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I have a mature product (designed by me) on a PCB. For science, I would like to induce Electrostatic Discharge (ESD) damage to the board so I can see how it behaves afterwards. This test would be purely academic.

One idea that comes to mind is to apply triboelectric effect using a vacuum cleaner. That seems like a plausible idea, since some users really use a vaccum to clean their board. What are other "average Joe"-methods (for example: wrap the board in plastic) to inflict ESD-damage?

What are some exaggerated methods to inflict damage? (Like using a raygun or something other silly method)

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    \$\begingroup\$ Some other high-voltage sources include miniature Tesla coils, Van De Graff generators, Marx generators, neon sign transformer with Cockroft-Walton output multipliers (warning: dangerous), etc. \$\endgroup\$ – rdtsc Oct 17 at 12:49
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    \$\begingroup\$ You could also kill yourself and the device with a jacobs ladder .. The possibilities are endless. \$\endgroup\$ – Sorenp Oct 17 at 13:03
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    \$\begingroup\$ 3 words: electric fly swatter. \$\endgroup\$ – dandavis Oct 17 at 18:33
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    \$\begingroup\$ I am wondering what kind of result you can interpret with a sample number of "one" zapped board. When we test products with a calibrated consistent ESD device, the damages can range from nothing, some register corrupted, some components fried, to the whole circuit dead and everything in between. You would need a lot more sample to extract meaningful result. In your case if you use many samples but your ESD discharge is not consistent, it will also make the results ininterpretable. \$\endgroup\$ – Hoki Oct 18 at 15:54
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    \$\begingroup\$ Pack it in styrofoam peanuts and ship it to a customer? \$\endgroup\$ – Suncat2000 Oct 18 at 18:29
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My go to method is my ghetto ESD-gun (a cheap electronic lighter) ala - Long neck lighter Split it open, strip the wires and zap away :) It should produce a few kilo volts.

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    \$\begingroup\$ A quick tip, don't hold the circuit board in your hand when you are zapping it, or you will give yourself a shock. youtu.be/RtlYi1yLTVQ?t=48 \$\endgroup\$ – Ferrybig Oct 18 at 8:54
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    \$\begingroup\$ As a bonus you can attach a wire loop to one side of the 'ghetto-gun' and zap the other end of the loop, to induce a nasty amount of EMI as well \$\endgroup\$ – Pelle Oct 18 at 11:47
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    \$\begingroup\$ @Ferrybig I knew it was electroBOOM even before opening the link. That guy is awesome. \$\endgroup\$ – bracco23 Oct 18 at 16:00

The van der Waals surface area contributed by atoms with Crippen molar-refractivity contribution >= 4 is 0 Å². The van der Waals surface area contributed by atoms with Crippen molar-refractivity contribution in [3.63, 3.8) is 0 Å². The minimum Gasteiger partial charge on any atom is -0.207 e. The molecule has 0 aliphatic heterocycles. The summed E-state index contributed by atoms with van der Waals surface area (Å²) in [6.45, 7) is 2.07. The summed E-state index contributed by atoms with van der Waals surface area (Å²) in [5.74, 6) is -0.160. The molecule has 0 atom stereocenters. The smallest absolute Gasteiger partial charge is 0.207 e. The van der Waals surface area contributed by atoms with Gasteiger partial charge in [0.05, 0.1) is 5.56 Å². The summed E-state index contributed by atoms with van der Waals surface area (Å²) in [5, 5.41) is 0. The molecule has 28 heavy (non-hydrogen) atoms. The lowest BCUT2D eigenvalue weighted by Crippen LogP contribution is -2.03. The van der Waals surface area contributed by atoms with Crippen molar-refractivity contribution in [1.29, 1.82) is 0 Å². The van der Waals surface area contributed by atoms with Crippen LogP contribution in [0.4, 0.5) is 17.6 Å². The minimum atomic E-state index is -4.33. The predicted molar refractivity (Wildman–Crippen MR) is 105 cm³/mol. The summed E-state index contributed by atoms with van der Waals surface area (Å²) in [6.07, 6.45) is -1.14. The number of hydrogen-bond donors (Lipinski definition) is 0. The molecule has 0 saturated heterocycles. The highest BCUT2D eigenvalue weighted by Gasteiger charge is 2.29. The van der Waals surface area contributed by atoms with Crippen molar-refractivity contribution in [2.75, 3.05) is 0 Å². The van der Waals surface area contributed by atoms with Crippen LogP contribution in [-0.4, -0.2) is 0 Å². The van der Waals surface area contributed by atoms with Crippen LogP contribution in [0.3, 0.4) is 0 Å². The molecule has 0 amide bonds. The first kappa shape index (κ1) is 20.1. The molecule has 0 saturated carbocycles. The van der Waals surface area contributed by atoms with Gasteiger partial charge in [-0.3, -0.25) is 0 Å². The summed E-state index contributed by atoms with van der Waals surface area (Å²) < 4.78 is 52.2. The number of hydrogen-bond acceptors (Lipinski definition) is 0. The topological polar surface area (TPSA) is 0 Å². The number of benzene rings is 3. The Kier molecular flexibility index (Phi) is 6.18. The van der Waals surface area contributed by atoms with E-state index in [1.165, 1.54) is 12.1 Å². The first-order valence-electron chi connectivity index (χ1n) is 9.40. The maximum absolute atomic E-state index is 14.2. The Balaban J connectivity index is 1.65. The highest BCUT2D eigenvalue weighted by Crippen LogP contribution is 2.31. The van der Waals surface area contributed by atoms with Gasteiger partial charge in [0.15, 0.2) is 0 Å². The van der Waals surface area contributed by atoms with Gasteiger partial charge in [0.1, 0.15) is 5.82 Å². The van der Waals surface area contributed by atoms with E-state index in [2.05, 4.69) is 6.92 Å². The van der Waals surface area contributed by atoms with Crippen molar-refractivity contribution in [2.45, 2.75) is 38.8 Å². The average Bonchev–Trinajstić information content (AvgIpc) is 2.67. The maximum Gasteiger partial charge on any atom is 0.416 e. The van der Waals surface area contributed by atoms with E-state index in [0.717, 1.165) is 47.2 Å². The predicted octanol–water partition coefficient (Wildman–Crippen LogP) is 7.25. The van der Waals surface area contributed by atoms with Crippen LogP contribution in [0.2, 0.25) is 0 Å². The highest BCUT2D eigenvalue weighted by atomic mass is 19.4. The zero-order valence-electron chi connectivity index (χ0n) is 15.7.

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    \$\begingroup\$ @Ferrybig also, always discharge a charged board before touching it \$\endgroup\$ – John Dvorak Oct 18 at 16:24
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    \$\begingroup\$ @Ferrybig YouTube clip --> excellent! \$\endgroup\$ – chux - Reinstate Monica Oct 18 at 17:05
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Scotch tape being peeled was being investigated for defribillators. They also produce xrays when peeled in a vacuum apparently.

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    \$\begingroup\$ Interesting. I will take a look into that. \$\endgroup\$ – bos Oct 17 at 14:05
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    \$\begingroup\$ @bos I may have been mistaken. It might have been just xrays, not defibs. I can't find anything on the latter. Scotch tape does generate a lot of static nonetheless. \$\endgroup\$ – DKNguyen Oct 18 at 15:17
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    \$\begingroup\$ I used to develop my own film. 35mm film was taped to the spool, and pulling the tape off would generate enough static electricity such that it was normal to see an image of the tape on the "tail" of the film after it was developed. \$\endgroup\$ – Mark Harrison Oct 19 at 22:16
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Dry room + carpeting

Find a room where you walk across the carpet and touch a doorknob and get a little zap. Bring your board to that room and repeat using the board instead of the doorknob.

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    \$\begingroup\$ I live in Houston. What's a dry room? \$\endgroup\$ – Tristan Oct 18 at 17:01
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If you have an old CRT TV or monitor gathering dust, there is a 2nd anode supply of 15-30kVDC typically. Potentially lethal, so make sure you read up on the appropriate precautions.

Old-style (non-electronic) oil ignition transformers produce about 10kVAC at 10-30mA and are similarly potentially lethal. They supply enough power to make a Jacob's ladder (the arc has to be of sufficient intensity to heat the air enough to drive it upwards for the ladder to work).